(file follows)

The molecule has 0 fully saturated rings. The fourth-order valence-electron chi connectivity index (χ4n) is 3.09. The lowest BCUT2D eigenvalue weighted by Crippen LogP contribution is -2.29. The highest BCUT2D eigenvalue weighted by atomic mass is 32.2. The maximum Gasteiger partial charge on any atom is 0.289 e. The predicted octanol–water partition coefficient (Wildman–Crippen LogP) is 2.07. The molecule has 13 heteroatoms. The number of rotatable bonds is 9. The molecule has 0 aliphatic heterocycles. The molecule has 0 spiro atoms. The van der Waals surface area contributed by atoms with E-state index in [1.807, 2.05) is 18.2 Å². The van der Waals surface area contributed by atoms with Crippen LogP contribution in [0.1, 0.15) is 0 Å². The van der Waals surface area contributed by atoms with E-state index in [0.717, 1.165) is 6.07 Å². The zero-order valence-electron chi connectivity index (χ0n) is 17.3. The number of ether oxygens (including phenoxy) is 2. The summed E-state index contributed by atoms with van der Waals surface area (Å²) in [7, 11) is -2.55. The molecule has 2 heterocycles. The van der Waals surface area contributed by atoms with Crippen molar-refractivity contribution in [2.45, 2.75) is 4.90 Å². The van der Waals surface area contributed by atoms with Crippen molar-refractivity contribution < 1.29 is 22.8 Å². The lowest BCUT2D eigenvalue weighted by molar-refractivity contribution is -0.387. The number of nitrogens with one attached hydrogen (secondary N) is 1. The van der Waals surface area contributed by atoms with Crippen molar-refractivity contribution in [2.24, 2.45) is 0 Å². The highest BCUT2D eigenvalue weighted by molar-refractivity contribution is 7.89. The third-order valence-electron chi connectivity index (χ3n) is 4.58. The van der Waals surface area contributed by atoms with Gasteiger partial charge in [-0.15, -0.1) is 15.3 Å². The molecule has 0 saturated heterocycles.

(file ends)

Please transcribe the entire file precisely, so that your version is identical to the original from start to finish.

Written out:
The molecule has 0 fully saturated rings. The fourth-order valence-electron chi connectivity index (χ4n) is 3.09. The lowest BCUT2D eigenvalue weighted by Crippen LogP contribution is -2.29. The highest BCUT2D eigenvalue weighted by atomic mass is 32.2. The maximum Gasteiger partial charge on any atom is 0.289 e. The predicted octanol–water partition coefficient (Wildman–Crippen LogP) is 2.07. The molecule has 13 heteroatoms. The number of rotatable bonds is 9. The molecule has 0 aliphatic heterocycles. The molecule has 0 spiro atoms. The van der Waals surface area contributed by atoms with E-state index in [1.807, 2.05) is 18.2 Å². The van der Waals surface area contributed by atoms with Crippen LogP contribution in [0.1, 0.15) is 0 Å². The van der Waals surface area contributed by atoms with E-state index in [0.717, 1.165) is 6.07 Å². The zero-order valence-electron chi connectivity index (χ0n) is 17.3. The number of ether oxygens (including phenoxy) is 2. The summed E-state index contributed by atoms with van der Waals surface area (Å²) in [7, 11) is -2.55. The molecule has 2 heterocycles. The van der Waals surface area contributed by atoms with Crippen molar-refractivity contribution in [2.45, 2.75) is 4.90 Å². The van der Waals surface area contributed by atoms with Crippen molar-refractivity contribution < 1.29 is 22.8 Å². The lowest BCUT2D eigenvalue weighted by molar-refractivity contribution is -0.387. The number of nitrogens with one attached hydrogen (secondary N) is 1. The van der Waals surface area contributed by atoms with Crippen molar-refractivity contribution in [2.24, 2.45) is 0 Å². The highest BCUT2D eigenvalue weighted by molar-refractivity contribution is 7.89. The third-order valence-electron chi connectivity index (χ3n) is 4.58. The van der Waals surface area contributed by atoms with Gasteiger partial charge in [-0.15, -0.1) is 15.3 Å². The molecule has 0 saturated heterocycles.